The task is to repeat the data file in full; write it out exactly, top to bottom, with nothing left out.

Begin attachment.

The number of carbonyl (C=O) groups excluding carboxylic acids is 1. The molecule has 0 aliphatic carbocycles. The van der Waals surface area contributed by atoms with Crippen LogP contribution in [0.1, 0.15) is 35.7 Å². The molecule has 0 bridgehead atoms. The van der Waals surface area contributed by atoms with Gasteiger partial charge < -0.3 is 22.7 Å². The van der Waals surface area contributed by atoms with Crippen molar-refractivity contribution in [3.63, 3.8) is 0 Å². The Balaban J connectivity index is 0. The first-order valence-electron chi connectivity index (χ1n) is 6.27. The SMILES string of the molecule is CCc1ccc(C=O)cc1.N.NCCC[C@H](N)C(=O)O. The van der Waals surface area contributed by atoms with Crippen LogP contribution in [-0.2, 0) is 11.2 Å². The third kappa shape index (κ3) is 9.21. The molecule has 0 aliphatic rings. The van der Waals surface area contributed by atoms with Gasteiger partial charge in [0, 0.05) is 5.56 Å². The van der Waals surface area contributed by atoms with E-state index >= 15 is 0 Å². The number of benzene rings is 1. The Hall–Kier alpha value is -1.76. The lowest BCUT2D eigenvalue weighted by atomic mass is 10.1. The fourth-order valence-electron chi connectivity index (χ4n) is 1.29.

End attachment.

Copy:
The number of carbonyl (C=O) groups excluding carboxylic acids is 1. The molecule has 0 aliphatic carbocycles. The van der Waals surface area contributed by atoms with Crippen LogP contribution in [0.1, 0.15) is 35.7 Å². The molecule has 0 bridgehead atoms. The van der Waals surface area contributed by atoms with Gasteiger partial charge < -0.3 is 22.7 Å². The van der Waals surface area contributed by atoms with Crippen molar-refractivity contribution in [3.63, 3.8) is 0 Å². The Balaban J connectivity index is 0. The first-order valence-electron chi connectivity index (χ1n) is 6.27. The SMILES string of the molecule is CCc1ccc(C=O)cc1.N.NCCC[C@H](N)C(=O)O. The van der Waals surface area contributed by atoms with Crippen LogP contribution in [-0.2, 0) is 11.2 Å². The third kappa shape index (κ3) is 9.21. The molecule has 0 aliphatic rings. The van der Waals surface area contributed by atoms with Gasteiger partial charge in [0, 0.05) is 5.56 Å². The van der Waals surface area contributed by atoms with E-state index >= 15 is 0 Å². The number of benzene rings is 1. The Hall–Kier alpha value is -1.76. The lowest BCUT2D eigenvalue weighted by atomic mass is 10.1. The fourth-order valence-electron chi connectivity index (χ4n) is 1.29.